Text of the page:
Never feed cuties juice, because cuties are too acidic which leads to sore throat and diarrhea in guinea pigs.
What to do if my guinea pigs eat too much cuties?
Cuties are a small citrus fruit, typically oranges. They’re acidic, and if your guinea pig were to eat too much, they could get an upset stomach.
How much is too much? That’s difficult to say. The best guideline is “only as much as they want.” Guinea pigs will stop eating when they’re full, so offering them the 1/2 bites once/twice weekly in a bowl and leaving the rest of the job to them is usually fine.
If you suspect your guinea pig has eaten too many cuties, stop feeding them cuties and monitor their activity closely. If they seem to suffer from an upset stomach, or at all lethargic, consult a vet.
What are the safe fruits for guinea pigs?
Guinea pigs need a lot of vitamins, minerals and nutrients to stay healthy. Because their digestive system is sensitive to an abrupt change in diet, it’s important to introduce new foods slowly. Fruits can be a good source of vitamins, but not all fruits are safe for guinea pigs. Choose fruits that are rich in vitamin C, such as apples and oranges, for your pet. Avoid grapes, tomatoes and other fruits that might harm your pet.
Apples are a safe fruit to feed your guinea pig. They contain vitamin C and fiber, which helps keep your pet’s digestive system healthy. Choose apples without seeds or stems because they may cause a blockage if eaten by your guinea pig. Wash the apple thoroughly before feeding it to your pet to remove any pesticides or chemical residue that could be harmful for him.
Oranges are also rich in vitamin C and fiber. Segment the orange before feeding it to your guinea pig so he doesn’t choke on the peel or seed while trying to eat it. Provide only small amounts of orange at a time so he doesn’t have difficulty digesting it.
Another great treat for guinea pigs, bananas are full of potassium, phosphorus and vitamin B6. Remove the peel and offer in moderation.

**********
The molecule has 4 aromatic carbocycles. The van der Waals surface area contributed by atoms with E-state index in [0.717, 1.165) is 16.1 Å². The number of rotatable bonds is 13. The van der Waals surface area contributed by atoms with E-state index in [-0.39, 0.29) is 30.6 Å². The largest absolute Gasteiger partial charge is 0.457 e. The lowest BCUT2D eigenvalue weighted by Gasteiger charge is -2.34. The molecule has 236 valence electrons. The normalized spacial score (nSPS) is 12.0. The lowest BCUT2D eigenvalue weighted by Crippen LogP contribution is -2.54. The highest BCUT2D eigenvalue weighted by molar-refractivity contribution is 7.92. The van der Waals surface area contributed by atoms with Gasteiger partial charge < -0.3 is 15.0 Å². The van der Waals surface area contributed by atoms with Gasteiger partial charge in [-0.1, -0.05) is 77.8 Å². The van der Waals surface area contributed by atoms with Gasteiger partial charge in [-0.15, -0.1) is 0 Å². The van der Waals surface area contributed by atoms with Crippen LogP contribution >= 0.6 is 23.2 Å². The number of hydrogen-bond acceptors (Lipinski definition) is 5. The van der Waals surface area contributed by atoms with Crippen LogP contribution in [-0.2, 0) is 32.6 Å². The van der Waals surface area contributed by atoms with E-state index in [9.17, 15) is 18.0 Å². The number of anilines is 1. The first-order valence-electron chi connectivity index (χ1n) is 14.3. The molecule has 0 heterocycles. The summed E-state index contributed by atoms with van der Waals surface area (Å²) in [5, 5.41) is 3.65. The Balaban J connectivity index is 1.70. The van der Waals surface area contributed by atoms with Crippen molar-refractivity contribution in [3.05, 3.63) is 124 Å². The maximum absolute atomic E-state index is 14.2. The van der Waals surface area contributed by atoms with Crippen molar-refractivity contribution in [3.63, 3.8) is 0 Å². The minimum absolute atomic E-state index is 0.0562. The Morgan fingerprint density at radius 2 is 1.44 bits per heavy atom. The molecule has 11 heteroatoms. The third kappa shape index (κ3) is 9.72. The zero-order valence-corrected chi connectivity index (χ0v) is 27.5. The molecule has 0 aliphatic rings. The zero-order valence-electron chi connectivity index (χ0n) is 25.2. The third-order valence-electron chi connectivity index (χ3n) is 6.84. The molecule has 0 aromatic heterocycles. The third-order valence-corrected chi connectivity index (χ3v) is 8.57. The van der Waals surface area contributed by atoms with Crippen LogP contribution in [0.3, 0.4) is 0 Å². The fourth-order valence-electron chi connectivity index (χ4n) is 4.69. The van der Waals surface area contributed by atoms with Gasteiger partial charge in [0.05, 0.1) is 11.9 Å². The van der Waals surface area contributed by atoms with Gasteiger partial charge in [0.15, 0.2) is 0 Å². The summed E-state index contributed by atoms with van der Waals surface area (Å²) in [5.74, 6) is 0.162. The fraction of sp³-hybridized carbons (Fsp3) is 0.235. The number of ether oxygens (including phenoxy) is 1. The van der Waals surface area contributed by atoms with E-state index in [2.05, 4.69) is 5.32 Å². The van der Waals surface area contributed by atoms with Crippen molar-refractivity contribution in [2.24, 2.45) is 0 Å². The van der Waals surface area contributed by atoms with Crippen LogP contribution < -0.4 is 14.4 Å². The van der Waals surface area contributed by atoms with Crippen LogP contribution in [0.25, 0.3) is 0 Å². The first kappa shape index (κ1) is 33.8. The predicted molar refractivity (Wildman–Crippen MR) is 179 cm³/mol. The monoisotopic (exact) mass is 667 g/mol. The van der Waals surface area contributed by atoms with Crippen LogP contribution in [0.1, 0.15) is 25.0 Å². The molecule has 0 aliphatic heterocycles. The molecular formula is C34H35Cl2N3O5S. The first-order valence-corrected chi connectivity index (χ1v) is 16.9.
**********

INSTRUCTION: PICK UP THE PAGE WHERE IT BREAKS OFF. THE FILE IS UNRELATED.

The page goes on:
Blueberries are a great source of vitamin C which is essential for guinea pigs’ health. Blueberries also contain antioxidants which benefit your pet’s immune system and help to fight off infections and illnesses such as scurvy (vitamin C deficiency).
Remove the pit from a cherry before giving it to your guinea pig as it can be toxic. Also, limit their intake because cherries have high sugar content.
Cranberries are a safe fruit for guinea pigs but should only be offered in small doses occasionally because of their tart flavor.
You can feed Apricots to guinea pigs but they contain high amounts of sugar so they should not be fed too often. Remove the stone before giving it to your animal.
Watermelon has a high water content, which is good for keeping your guinea pig hydrated. Again, it contains high levels of sugar so limit how much you give them per day.
What are the toxic treats for guinea pigs?
Treats to Avoid:
Chocolate contains theobromine, which can cause seizures, heart attacks or even death in pets.
They can cause digestive problems, and diarrhea in guinea pigs because they cannot digest lactose well.
Apple seeds are highly toxic to guinea pigs. They contain cyanide, which can cause difficulty breathing, shock, and organ failure.
These are toxic to guinea pigs because they contain persin, a fungicidal toxin found in avocado leaves, skin and pits. Although the flesh of an avocado is less toxic than other parts of this fruit, it can cause diarrhea and vomiting in your pet if eaten in large amounts.
Any part of the potato plant is extremely toxic to guinea pigs. This includes the leaves and stems, as well as the potatoes themselves. The most toxic part of the plant is the green skin and eyes.
These can cause serious stomach issues in guinea pigs. If eaten regularly or in large amounts onions can even lead to death.
The stems and leaves of tomatoes contain the toxin solanine, which can cause diarrhea, dehydration and vomiting. Remove any tomato plant parts before giving your guinea pig the fruit.
Oranges are okay for guinea pigs in moderation; don’t give them over one a week. It’s best to peel oranges before serving, because the skin is too tough for the pigs to chew.
Iceberg lettuce contains very little nutritional value and should not be fed to guinea pigs. Other types of lettuce, such as romaine lettuce are fine to feed your pet occasionally.
So, can guinea pigs eat cuties? The short answer is yes, they can eat cuties as it contains Vitamin C and other minerals. However, there is a catch. Feed cuties as a snack, not as a primary food source.
They can only consume a 1/2 bite in about once to twice a week. Too much of the fruit can cause stomach problems and sore throats as the cuties are acid fruits after all.
So if you want to give your guinea pig some cuties, then do it sparingly and only in small quantities. If your guinea pigs seem to have problems with their stomachs after eating them, try cutting back even more or discontinuing feeding them altogether.